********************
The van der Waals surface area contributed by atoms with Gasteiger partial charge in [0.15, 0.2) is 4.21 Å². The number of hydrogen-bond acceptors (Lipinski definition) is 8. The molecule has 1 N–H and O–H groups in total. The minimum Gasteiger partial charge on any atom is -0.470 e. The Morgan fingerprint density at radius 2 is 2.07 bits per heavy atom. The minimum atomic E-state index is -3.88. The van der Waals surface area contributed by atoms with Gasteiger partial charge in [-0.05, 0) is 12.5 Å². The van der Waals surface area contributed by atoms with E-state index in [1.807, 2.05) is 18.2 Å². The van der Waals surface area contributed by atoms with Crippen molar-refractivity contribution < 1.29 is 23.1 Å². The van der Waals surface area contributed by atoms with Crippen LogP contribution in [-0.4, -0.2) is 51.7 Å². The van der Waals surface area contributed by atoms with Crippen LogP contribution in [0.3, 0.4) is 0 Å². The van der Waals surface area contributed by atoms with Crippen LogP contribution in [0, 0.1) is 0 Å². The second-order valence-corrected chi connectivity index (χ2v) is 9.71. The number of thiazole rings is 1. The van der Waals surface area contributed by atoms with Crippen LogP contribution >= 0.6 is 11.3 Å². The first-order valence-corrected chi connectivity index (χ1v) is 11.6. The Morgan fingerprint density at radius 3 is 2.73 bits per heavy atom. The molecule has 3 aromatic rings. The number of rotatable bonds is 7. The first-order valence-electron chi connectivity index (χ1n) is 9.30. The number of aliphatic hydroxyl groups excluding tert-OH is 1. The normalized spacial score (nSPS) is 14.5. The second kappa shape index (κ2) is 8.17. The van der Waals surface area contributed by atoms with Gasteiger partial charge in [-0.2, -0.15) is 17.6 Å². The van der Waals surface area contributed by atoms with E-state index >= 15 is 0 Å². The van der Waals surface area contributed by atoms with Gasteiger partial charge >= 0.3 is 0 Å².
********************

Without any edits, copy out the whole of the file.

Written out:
The van der Waals surface area contributed by atoms with Gasteiger partial charge in [0.15, 0.2) is 4.21 Å². The number of hydrogen-bond acceptors (Lipinski definition) is 8. The molecule has 1 N–H and O–H groups in total. The minimum Gasteiger partial charge on any atom is -0.470 e. The Morgan fingerprint density at radius 2 is 2.07 bits per heavy atom. The minimum atomic E-state index is -3.88. The van der Waals surface area contributed by atoms with Gasteiger partial charge in [-0.05, 0) is 12.5 Å². The van der Waals surface area contributed by atoms with E-state index in [1.807, 2.05) is 18.2 Å². The van der Waals surface area contributed by atoms with Crippen molar-refractivity contribution < 1.29 is 23.1 Å². The van der Waals surface area contributed by atoms with Crippen LogP contribution in [-0.4, -0.2) is 51.7 Å². The van der Waals surface area contributed by atoms with Crippen LogP contribution in [0.3, 0.4) is 0 Å². The van der Waals surface area contributed by atoms with Crippen LogP contribution in [0, 0.1) is 0 Å². The second-order valence-corrected chi connectivity index (χ2v) is 9.71. The number of thiazole rings is 1. The van der Waals surface area contributed by atoms with Crippen LogP contribution >= 0.6 is 11.3 Å². The first-order valence-corrected chi connectivity index (χ1v) is 11.6. The Morgan fingerprint density at radius 3 is 2.73 bits per heavy atom. The molecule has 3 aromatic rings. The number of rotatable bonds is 7. The first-order valence-electron chi connectivity index (χ1n) is 9.30. The number of aliphatic hydroxyl groups excluding tert-OH is 1. The normalized spacial score (nSPS) is 14.5. The second kappa shape index (κ2) is 8.17. The van der Waals surface area contributed by atoms with Gasteiger partial charge in [-0.2, -0.15) is 17.6 Å². The van der Waals surface area contributed by atoms with E-state index >= 15 is 0 Å². The van der Waals surface area contributed by atoms with Gasteiger partial charge >= 0.3 is 0 Å².